- The responsorial psalm begins with these uplifting words: “Come, let us sing joyfully to the LORD; let us acclaim the rock of our salvation. Let us come into his presence with thanksgiving; let us joyfully sing psalms to him.”
- What are the reasons for you to “sing joyfully to the LORD” and” “come into his presence with thanksgiving”?
- The response to the responsorial psalm is, “If today you hear his voice, harden not your heart.”
- Why do you think it can be so easy for us to ignore or forget the many words of Scripture, or the homily, we hear at Mass — or when we have our own personal times of prayer and Scripture reading?
- What steps can you take to be more alert to the Lord’s words, especially through Scripture, at Mass, and prayer?
- The letter to the Romans begins with these words of St. Paul: “Owe nothing to anyone, except to love one another; for the one who loves another has fulfilled the law. He goes on to say that all the commandments can be “summed up in this saying, namely, ‘You shall love your neighbor as yourself.’”
- What do you think St. Paul meant by these words?
- How can you better live these words out in your own life?
- In the Gospel reading, Jesus speaks of the importance of being accountable to one another for our actions, including to those in the church.
- Why do you think this is important?
- In what ways can you take some small steps to increase this accountability in your own life?
- The Gospel reading ends with these words of Jesus: “If two of you agree on earth about anything for which they are to pray, it shall be granted to them by my heavenly Father. For where two or three are gathered together in my name, there am I in the midst of them.”
- What do you think Jesus meant by these words? Do you struggle to believe them? Why?
- How can you apply them to your life in a deeper way, especially when it comes to praying with others?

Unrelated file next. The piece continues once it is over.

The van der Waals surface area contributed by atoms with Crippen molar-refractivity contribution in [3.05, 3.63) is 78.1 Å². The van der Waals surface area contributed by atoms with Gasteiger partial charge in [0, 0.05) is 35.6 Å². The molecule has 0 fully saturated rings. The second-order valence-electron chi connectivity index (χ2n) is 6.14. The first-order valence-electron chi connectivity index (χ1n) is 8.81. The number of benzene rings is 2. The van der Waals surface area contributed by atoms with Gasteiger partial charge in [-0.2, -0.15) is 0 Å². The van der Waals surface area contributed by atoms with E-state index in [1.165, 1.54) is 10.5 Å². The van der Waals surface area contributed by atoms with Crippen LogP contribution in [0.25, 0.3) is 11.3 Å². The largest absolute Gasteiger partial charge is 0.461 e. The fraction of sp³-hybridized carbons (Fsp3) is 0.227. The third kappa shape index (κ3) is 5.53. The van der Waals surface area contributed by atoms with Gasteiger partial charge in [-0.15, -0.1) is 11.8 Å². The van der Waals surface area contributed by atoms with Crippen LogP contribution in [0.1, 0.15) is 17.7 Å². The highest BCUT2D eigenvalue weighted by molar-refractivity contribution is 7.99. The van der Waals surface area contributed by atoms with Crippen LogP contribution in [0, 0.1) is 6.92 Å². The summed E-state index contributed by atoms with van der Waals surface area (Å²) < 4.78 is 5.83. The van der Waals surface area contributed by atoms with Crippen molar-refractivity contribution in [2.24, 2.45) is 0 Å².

- The meditation begins with these challenging words: “Just as God appointed Ezekiel as a watchman for “the house of Israel,” so has he appointed parents to watch over their own “house,” their family (Ezekiel 33:7). Like a prophet, their role is to hear from God, to encourage their children, to warn them about sin, and to help them live in a way that pleases the Lord. This call isn’t limited to parents, either. God wants all of us to be looking out for each other.” The meditation goes to describe an important element of being a “watchmen” for our families — intercessory prayer: “Interceding for your family is not a waste of time. You may have a very long list if you include your brothers and sisters and your grandchildren. Still, make it a point to pray for each of them by name, and be specific about the intention you are praying for. Then, offer a prayer for everyone: ‘Lord, protect and guide my family. Bless them and protect them from evil. Fill them with your peace and your love.’”
- In what ways has God called you to be a “watchmen” for your family?
- How important to you is “Interceding for your family”? Do you believe it can make a difference in your family?
- What additional steps can you take to increase your times of intercessory prayer for your family, including praying “for each of them by name”?
- Take some time now to pray and ask the Lord for the grace to say yes to his call to be a “watchmen” over your family and the grace to trust in him and his protection over your family. Use the prayer below from the end of the meditation as the starting point.
“Lord, help me to watch over my family. I trust in your protection.”